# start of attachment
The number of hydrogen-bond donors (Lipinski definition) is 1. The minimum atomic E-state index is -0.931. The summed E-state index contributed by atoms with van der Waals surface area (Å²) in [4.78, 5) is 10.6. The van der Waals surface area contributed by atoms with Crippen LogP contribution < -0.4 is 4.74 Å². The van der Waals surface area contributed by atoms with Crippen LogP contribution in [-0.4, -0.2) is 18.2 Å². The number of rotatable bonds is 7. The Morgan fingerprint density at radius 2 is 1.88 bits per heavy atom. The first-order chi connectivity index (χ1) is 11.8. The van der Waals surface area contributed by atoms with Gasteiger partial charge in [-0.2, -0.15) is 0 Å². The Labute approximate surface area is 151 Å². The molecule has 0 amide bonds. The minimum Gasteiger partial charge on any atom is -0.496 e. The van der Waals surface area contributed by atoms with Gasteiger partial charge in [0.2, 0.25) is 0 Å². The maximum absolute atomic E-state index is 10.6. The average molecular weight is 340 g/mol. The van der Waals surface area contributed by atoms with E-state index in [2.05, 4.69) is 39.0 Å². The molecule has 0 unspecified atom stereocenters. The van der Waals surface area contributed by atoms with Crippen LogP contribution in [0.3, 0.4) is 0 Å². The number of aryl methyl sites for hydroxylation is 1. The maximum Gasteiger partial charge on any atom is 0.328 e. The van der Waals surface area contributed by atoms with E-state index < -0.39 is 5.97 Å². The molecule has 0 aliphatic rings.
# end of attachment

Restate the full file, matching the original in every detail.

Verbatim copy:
The number of hydrogen-bond donors (Lipinski definition) is 1. The minimum atomic E-state index is -0.931. The summed E-state index contributed by atoms with van der Waals surface area (Å²) in [4.78, 5) is 10.6. The van der Waals surface area contributed by atoms with Crippen LogP contribution < -0.4 is 4.74 Å². The van der Waals surface area contributed by atoms with Crippen LogP contribution in [-0.4, -0.2) is 18.2 Å². The number of rotatable bonds is 7. The Morgan fingerprint density at radius 2 is 1.88 bits per heavy atom. The first-order chi connectivity index (χ1) is 11.8. The van der Waals surface area contributed by atoms with Gasteiger partial charge in [-0.2, -0.15) is 0 Å². The Labute approximate surface area is 151 Å². The molecule has 0 amide bonds. The minimum Gasteiger partial charge on any atom is -0.496 e. The van der Waals surface area contributed by atoms with Gasteiger partial charge in [0.2, 0.25) is 0 Å². The maximum absolute atomic E-state index is 10.6. The average molecular weight is 340 g/mol. The van der Waals surface area contributed by atoms with E-state index in [2.05, 4.69) is 39.0 Å². The molecule has 0 unspecified atom stereocenters. The van der Waals surface area contributed by atoms with Crippen LogP contribution in [0.3, 0.4) is 0 Å². The number of aryl methyl sites for hydroxylation is 1. The maximum Gasteiger partial charge on any atom is 0.328 e. The van der Waals surface area contributed by atoms with E-state index < -0.39 is 5.97 Å². The molecule has 0 aliphatic rings.